That’s right and exploring additional claims might be useful as well. So, leveraging claim value, perhaps, to help liquidators investigate other aspects of the liquidation.
Well, I think that actually provides a good segue into my next question, Tom, which is, in addition to this full service funding that IMF offers, whether that's to insolvency practitioners for the purposes of pursuing a single claim or a number of claims that form part of a wider portfolio, what are some of the other funding products that are available to insolvency professionals, to assist with investigating claims?
Yes, so we do and often can provide, what we call seed funding, which is an initial investment that we might make investigating, ensuring up the viability of claims. And indeed, that's part of what the packages that we've agreed with Luke in the case that we're working on together at the moment. And with that, it can enable the liquidators to meet lawyers’ fees, court costs, to make applications that might be required for court ordered disclosure of documents, for instance, it might include carrying out some investigation of the potential defendants or respondents to ensure that we're able to recover from them, those aspects of the project.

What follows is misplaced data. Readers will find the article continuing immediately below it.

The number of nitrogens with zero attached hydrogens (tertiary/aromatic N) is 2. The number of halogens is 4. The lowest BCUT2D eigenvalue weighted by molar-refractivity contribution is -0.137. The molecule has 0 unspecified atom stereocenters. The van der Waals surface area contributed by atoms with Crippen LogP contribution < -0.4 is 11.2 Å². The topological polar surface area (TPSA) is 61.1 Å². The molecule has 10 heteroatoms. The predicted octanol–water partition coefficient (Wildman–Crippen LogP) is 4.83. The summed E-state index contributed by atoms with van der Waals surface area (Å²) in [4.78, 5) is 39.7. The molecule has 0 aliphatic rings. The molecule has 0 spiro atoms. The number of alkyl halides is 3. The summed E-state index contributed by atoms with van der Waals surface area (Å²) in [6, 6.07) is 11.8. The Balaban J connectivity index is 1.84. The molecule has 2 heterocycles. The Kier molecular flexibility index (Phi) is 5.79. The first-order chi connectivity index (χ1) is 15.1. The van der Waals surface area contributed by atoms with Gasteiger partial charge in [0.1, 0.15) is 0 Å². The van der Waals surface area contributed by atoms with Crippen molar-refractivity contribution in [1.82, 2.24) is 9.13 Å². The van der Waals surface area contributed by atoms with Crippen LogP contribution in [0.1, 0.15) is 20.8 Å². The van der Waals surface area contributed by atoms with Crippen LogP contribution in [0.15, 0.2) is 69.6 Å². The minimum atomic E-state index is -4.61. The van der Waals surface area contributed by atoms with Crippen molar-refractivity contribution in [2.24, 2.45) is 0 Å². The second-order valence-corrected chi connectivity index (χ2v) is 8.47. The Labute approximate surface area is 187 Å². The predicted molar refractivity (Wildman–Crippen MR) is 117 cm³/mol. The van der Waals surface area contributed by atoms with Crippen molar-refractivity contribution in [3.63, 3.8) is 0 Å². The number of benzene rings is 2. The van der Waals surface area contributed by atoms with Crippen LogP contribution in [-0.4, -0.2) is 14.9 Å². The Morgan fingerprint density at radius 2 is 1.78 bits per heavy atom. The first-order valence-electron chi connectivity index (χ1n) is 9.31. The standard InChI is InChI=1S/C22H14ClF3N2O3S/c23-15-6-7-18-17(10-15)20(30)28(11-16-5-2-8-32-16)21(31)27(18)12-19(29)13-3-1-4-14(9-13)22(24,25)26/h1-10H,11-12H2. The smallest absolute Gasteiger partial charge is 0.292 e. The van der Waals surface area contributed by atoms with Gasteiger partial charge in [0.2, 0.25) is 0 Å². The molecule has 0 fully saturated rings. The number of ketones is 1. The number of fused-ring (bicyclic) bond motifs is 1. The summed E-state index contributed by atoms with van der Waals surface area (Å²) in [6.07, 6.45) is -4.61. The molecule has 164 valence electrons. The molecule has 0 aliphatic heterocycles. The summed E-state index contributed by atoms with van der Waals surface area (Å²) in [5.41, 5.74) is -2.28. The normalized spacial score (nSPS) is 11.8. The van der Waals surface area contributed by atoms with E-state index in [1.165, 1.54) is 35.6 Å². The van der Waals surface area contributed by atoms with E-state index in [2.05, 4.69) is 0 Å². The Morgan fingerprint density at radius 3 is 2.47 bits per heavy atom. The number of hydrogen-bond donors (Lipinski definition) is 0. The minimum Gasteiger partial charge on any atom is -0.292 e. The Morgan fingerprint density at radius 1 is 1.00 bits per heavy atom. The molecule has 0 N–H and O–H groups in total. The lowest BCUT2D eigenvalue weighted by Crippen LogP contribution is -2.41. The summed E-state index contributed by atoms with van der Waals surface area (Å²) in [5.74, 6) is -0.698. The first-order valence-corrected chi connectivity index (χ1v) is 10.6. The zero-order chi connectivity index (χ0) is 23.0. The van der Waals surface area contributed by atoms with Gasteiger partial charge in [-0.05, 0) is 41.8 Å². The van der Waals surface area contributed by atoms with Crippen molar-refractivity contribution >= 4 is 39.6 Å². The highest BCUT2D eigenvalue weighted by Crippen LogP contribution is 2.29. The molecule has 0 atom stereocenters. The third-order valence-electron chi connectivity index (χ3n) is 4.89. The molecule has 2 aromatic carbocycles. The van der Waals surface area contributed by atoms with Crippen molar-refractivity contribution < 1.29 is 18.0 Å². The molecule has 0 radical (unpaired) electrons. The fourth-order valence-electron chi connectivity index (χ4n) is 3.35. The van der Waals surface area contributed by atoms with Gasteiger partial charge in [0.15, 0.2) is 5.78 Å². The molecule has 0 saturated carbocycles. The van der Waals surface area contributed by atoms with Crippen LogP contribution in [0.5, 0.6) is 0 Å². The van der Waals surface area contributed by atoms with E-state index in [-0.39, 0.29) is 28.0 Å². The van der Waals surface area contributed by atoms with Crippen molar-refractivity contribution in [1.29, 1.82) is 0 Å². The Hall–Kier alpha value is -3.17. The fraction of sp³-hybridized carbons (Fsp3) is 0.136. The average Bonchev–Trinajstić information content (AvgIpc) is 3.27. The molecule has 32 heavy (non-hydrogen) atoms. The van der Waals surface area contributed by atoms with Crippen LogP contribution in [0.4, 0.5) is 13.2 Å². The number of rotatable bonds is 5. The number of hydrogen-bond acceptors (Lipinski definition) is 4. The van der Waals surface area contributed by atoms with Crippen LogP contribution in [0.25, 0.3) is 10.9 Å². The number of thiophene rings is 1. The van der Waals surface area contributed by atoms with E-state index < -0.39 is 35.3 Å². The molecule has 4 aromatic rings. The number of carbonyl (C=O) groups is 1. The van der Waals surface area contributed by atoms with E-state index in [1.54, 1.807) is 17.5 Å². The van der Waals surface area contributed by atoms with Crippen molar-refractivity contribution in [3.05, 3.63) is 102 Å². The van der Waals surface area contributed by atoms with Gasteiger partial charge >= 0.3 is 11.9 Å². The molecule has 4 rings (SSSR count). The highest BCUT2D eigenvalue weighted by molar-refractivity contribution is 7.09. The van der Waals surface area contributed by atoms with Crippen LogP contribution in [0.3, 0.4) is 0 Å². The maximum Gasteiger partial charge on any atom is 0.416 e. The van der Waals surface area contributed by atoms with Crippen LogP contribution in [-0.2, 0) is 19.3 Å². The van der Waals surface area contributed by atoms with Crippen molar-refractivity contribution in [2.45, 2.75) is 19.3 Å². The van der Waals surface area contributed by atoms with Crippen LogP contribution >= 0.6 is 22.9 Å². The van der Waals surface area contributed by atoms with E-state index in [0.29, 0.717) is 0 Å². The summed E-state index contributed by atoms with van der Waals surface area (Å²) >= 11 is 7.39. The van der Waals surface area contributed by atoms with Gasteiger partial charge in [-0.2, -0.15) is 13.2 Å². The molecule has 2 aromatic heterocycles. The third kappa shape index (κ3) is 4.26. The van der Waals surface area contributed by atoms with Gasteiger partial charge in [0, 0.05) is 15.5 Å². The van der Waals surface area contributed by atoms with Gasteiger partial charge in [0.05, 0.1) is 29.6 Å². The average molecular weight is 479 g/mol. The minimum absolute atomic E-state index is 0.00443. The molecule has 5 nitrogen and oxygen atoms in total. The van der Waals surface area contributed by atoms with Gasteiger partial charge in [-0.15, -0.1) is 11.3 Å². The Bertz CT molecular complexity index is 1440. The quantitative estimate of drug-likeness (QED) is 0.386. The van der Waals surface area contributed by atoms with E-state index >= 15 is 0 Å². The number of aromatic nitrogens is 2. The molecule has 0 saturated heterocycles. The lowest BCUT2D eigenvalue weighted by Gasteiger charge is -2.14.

You know, I think that's fundamental for us as liquidators here. We may think we have the best claim and on the merits review of the claim we're further encouraged that we have a strong claim to bring. But the recoverability of that, if we're successful is always key.